26 September 2023

Commissioner weighs in on charity politics

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The Commissioner of the Australian Charities and Not-for-profits Commission (ACNC) has joined the conversation in the role charities can play in the lead-up to this month’s federal election on 21 May.

The Commissioner, Gary Johns said the recent discussion and debate surrounding the activities of charities highlighted how important it was for charities to link clearly their activities and their purposes.

“Much of that discussion has centred on what is or isn’t allowed in situations where charities, politics and elections intersect,” Dr Johns said.

“A charity’s activities must be carried out in aid of, or to support, its charitable purpose,” he said.

“This purpose is the reason it operates and the reason it is granted charitable status and may receive benefits like charitable tax concessions.”

Dr Johns said a charity’s activities may include advocacy and campaigning, “of that there is no doubt”.

He said charities were free to advocate or campaign for or against a position or an issue – for example, around a change to the law or a policy debate.

“They can sing and shout from the rooftops about it, even in the lead-up to a federal election,” he said.

“But that singing and shouting – that activity – must be in line with the charity’s work, and must further its charitable purpose.

“And that activity must not cross the line into areas of concern, a consideration that is especially important in the lead-up to a federal election.”

Dr Johns said it was not just ACNC rules that a charity and its people should be aware of, there were issues beyond ACNC compliance that could have an impact.

Generally, he said, there was strong community and public interest in the area where charities and politics intersected, but during an election period that interest was even greater, and there was greater scrutiny from the community, in the media and on social media.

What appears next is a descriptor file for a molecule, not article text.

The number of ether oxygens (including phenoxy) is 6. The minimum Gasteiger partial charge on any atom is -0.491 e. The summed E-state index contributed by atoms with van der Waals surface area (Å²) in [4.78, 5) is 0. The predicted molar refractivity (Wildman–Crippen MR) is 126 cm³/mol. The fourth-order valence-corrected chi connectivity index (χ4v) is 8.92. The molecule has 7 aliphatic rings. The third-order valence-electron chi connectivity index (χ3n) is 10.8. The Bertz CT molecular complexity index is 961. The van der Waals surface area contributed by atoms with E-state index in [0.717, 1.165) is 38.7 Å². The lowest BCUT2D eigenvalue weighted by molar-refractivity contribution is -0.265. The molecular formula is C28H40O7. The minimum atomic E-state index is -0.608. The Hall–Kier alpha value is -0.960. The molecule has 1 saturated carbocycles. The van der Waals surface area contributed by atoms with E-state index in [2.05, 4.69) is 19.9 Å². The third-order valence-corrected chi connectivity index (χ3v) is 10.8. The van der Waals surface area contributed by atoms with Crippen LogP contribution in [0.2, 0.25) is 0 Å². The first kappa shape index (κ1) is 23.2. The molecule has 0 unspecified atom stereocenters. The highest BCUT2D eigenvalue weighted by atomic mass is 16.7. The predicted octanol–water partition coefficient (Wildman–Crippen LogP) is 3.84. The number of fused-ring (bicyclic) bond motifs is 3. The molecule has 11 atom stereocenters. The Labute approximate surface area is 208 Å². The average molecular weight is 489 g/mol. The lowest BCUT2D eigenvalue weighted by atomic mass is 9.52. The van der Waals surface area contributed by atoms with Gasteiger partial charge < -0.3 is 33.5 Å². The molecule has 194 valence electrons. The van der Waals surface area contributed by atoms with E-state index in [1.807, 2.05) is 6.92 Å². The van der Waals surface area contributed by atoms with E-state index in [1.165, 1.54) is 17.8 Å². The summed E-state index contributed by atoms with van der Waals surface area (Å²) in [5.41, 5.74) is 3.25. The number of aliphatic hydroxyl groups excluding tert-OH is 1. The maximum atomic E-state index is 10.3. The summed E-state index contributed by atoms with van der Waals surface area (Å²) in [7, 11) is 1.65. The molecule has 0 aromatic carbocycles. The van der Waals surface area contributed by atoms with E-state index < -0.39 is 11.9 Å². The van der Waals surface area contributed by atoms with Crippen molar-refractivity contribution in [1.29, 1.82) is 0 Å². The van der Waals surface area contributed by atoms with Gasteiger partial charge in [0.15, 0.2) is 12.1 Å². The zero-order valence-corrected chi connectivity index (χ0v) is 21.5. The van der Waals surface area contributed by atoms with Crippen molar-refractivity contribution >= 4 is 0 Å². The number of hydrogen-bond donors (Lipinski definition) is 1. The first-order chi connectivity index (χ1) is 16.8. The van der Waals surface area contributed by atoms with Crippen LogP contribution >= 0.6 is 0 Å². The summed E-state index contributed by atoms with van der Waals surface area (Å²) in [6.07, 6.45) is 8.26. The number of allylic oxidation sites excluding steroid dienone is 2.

“A charity whose activities are perceived as crossing the line (such as a representative of a charity using their charity name to endorse a political candidate on promotional material), or that veer far from the purpose for which it was established, runs the risk of alienating supporters,” he said.

“If the wider community – including donors, supporters and volunteers – see a charity’s actions, and the charity itself, as partisan, it may damage the charity’s reputation or result in a loss of support from donors and volunteers.”

Dr Johns said it could be hard for a charity to regain lost reputation, especially if it had worked to build its reputation and community standing over a long period of time.

“It can have a significant or prolonged impact on a charity, and reduce public trust in the sector as a whole,” he said.

He directed charities to the ACNC’s Charities, elections and advocacy guide which he said explained the difference between a charity’s activities and its charitable purpose,

“As well as providing a useful summary of issues surrounding advocacy and campaigning – particularly during an election period,” Dr Johns said.

The ACNC guide can be accessed at this PS News link.

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